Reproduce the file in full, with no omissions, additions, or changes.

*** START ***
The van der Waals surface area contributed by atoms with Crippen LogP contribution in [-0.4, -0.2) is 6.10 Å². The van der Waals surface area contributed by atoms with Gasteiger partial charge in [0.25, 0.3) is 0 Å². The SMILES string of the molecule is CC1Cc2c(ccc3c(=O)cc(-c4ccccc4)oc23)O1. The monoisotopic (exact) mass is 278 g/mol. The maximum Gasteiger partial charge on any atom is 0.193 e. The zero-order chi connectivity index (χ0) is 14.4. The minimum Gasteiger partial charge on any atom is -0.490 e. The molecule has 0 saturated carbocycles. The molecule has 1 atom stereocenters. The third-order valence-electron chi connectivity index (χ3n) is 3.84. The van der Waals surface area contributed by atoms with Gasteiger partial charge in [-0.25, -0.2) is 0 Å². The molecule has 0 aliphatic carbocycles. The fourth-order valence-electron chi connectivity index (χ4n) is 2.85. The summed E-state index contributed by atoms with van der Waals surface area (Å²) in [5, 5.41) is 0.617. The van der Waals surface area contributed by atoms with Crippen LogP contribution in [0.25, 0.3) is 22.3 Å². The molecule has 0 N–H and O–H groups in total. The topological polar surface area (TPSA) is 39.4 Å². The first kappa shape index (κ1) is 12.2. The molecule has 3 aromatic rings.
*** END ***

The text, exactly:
The van der Waals surface area contributed by atoms with Crippen LogP contribution in [-0.4, -0.2) is 6.10 Å². The van der Waals surface area contributed by atoms with Gasteiger partial charge in [0.25, 0.3) is 0 Å². The SMILES string of the molecule is CC1Cc2c(ccc3c(=O)cc(-c4ccccc4)oc23)O1. The monoisotopic (exact) mass is 278 g/mol. The maximum Gasteiger partial charge on any atom is 0.193 e. The zero-order chi connectivity index (χ0) is 14.4. The minimum Gasteiger partial charge on any atom is -0.490 e. The molecule has 0 saturated carbocycles. The molecule has 1 atom stereocenters. The third-order valence-electron chi connectivity index (χ3n) is 3.84. The van der Waals surface area contributed by atoms with Gasteiger partial charge in [-0.25, -0.2) is 0 Å². The molecule has 0 aliphatic carbocycles. The fourth-order valence-electron chi connectivity index (χ4n) is 2.85. The summed E-state index contributed by atoms with van der Waals surface area (Å²) in [5, 5.41) is 0.617. The van der Waals surface area contributed by atoms with Crippen LogP contribution in [0.25, 0.3) is 22.3 Å². The molecule has 0 N–H and O–H groups in total. The topological polar surface area (TPSA) is 39.4 Å². The first kappa shape index (κ1) is 12.2. The molecule has 3 aromatic rings.